Adjoa Andoh thinks Rege-Jean Page will be a big miss on the set of 'Bridgerton'.
The London-born actor played the Duke of Hastings in season one of the Netflix period drama, and Adjoa has admitted she'll miss him on set, even though his exit makes sense for the arc of the story.
Adjoa, 58 - who plays Lady Danbury in the hit show - told 'Daily Pop': "We're following the overriding framework of Julia Quinn's beautiful novels. There are eight Bridgerton children: one down, seven to go.
"Season two, it's Anthony Bridgerton, so there you are. That's the arc of the show. We all love Rege and we're all going to miss Rege."
Despite Rege's exit from the show, Adjoa remains good friends with the actor, revealing they share "a love for punk".
She said: "He's a lovely man and he'll be my friend for life."
Meanwhile, Adjoa previously revealed she wasn’t allowed in friends' houses as a child because she’s mixed race.
The actress admitted her childhood seemed idyllic but as she and her family were the only non-white people in the area, they faced racism and hostility.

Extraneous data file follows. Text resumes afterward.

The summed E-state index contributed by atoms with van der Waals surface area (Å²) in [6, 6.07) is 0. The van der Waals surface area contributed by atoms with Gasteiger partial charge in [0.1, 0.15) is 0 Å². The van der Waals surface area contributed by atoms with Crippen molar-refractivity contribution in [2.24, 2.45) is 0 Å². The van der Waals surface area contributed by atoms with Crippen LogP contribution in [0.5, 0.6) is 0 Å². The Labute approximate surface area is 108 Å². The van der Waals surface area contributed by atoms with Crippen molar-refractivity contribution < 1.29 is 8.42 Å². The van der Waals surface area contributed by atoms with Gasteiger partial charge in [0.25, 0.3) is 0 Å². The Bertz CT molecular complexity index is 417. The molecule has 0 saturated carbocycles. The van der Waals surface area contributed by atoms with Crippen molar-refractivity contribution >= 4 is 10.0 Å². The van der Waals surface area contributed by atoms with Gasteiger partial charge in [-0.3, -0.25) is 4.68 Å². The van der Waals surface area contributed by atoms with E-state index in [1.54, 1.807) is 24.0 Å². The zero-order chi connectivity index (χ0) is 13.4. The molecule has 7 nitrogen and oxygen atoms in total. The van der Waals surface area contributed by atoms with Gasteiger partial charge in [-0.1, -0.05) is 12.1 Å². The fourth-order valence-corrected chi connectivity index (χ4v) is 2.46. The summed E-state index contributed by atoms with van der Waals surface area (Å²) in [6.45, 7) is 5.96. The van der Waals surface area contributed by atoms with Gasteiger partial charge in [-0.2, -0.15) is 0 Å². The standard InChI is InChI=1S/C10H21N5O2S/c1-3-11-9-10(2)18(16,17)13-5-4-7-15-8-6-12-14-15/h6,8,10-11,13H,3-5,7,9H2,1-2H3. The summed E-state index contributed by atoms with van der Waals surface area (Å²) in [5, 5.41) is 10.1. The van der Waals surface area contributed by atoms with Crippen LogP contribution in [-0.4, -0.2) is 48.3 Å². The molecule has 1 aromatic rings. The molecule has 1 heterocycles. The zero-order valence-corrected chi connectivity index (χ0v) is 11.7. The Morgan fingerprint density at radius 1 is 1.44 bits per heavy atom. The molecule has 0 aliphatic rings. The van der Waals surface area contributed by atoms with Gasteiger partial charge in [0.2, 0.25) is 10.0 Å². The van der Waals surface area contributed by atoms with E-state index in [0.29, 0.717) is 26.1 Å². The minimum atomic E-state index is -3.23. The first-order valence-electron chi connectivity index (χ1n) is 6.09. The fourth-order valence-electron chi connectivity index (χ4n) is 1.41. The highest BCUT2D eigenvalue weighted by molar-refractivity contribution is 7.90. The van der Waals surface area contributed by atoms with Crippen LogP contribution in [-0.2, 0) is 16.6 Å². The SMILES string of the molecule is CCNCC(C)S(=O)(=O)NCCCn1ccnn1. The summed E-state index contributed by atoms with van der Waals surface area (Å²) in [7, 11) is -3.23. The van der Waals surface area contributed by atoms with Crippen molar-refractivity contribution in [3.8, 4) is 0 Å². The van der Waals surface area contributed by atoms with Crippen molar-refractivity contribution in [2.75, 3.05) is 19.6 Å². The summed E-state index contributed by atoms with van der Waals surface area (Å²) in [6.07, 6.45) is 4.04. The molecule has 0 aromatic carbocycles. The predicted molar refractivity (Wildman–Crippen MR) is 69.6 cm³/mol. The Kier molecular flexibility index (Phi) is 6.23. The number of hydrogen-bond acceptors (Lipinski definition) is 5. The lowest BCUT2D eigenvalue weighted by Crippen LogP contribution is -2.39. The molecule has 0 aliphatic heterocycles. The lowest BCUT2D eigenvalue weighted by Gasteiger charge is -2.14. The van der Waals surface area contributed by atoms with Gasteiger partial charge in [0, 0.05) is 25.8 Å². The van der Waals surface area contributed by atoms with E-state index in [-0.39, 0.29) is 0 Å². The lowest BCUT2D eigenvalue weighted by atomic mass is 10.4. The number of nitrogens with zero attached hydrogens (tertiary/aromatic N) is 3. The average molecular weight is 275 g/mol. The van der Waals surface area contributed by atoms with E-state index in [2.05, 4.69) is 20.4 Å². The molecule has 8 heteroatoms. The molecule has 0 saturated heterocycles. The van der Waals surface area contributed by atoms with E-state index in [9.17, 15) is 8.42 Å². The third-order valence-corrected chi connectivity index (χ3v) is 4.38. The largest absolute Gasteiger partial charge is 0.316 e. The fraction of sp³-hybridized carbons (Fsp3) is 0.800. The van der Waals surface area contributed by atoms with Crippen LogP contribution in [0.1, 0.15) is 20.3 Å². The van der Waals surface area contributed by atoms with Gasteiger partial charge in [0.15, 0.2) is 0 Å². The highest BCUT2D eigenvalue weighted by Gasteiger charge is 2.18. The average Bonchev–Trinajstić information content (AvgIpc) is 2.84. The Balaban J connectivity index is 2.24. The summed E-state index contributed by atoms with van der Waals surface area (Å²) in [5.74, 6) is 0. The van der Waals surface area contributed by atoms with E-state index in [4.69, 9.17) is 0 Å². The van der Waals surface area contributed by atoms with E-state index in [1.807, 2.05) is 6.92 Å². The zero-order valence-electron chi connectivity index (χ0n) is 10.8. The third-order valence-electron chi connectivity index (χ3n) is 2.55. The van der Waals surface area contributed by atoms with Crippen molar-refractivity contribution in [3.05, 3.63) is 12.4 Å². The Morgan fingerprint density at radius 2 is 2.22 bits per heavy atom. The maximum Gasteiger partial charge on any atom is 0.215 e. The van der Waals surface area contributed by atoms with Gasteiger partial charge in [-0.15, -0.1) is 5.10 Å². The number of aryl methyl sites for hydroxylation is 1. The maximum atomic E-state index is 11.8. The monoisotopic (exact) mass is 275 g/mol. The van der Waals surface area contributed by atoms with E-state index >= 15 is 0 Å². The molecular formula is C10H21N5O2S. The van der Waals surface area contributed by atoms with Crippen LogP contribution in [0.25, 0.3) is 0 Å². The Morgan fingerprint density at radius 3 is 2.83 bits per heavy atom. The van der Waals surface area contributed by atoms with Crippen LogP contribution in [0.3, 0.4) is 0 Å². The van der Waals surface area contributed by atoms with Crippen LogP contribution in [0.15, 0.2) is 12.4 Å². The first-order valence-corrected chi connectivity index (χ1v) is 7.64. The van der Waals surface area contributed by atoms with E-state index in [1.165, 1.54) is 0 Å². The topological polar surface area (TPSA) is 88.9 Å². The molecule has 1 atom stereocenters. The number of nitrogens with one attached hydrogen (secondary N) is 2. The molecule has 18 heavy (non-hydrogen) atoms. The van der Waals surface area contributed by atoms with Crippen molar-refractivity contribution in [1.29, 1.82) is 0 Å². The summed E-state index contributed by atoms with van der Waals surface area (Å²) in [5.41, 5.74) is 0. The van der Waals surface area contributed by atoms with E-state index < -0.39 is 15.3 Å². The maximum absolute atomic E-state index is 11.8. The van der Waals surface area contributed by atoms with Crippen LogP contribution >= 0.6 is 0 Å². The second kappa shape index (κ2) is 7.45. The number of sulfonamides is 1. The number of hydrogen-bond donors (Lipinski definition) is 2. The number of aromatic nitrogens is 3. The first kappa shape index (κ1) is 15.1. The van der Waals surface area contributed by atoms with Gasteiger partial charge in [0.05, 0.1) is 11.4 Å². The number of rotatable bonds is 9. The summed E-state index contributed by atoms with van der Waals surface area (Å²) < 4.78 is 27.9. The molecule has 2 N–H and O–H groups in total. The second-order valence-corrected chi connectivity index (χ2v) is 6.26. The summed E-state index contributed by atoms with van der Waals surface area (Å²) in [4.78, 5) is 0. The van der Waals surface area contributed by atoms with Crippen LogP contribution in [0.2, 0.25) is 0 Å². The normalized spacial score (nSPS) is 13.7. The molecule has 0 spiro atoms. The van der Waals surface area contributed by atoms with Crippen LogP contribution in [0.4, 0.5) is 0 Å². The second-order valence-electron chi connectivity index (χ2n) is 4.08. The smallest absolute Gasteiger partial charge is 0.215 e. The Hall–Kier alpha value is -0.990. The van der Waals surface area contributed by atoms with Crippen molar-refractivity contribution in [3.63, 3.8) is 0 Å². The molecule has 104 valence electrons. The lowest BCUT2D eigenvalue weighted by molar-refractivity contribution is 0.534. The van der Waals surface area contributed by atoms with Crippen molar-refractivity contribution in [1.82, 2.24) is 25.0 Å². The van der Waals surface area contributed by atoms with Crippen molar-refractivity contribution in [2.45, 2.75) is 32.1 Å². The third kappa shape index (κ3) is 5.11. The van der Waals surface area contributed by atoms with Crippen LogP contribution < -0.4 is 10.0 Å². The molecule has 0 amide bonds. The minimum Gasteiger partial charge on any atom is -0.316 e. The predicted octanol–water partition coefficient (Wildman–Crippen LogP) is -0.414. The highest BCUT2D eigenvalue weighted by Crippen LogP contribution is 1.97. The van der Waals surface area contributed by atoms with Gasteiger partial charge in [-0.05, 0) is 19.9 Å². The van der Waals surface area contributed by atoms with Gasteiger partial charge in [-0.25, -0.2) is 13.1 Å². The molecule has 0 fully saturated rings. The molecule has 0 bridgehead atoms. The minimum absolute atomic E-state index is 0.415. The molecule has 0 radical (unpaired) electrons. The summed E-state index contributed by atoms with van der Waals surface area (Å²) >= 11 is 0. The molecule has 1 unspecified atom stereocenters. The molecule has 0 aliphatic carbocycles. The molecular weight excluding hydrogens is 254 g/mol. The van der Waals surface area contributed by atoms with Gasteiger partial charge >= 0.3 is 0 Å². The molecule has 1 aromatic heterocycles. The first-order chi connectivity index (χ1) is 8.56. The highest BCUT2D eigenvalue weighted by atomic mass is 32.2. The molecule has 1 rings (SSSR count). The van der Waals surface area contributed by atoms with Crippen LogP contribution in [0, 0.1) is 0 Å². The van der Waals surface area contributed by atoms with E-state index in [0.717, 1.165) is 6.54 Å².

She said: "I grew up an enthusiastic and curious kid in the Cotswolds, in Gloucestershire in the 1960s.
"My childhood was like ‘Cider with Rosie’: blackberry picking and climbing trees.
"I’m really glad to have experienced that sort of English childhood, but there were certain people’s houses I wasn’t allowed in: ‘We can’t have that coloured girl in. What would the neighbours say?’
"You have to learn to navigate your feelings about those things. We were the only black people within 50 miles."
The actress returned to the area she grew up to film ‘Bridgerton’ at Badminton House, where she discovered a piece of historical art that she wishes she’d known about when she was young.
She explained: "In the room where we filmed there’s a painting of Queen Charlotte, whom many historians believe to be the first mixed-race, African-heritage royal person on our throne.
"Here was this painting, five miles from where I grew up. It would have been great to know about that piece of history when I was a girl and to have known, 'It’s all right, there’s nothing new or special about you.'"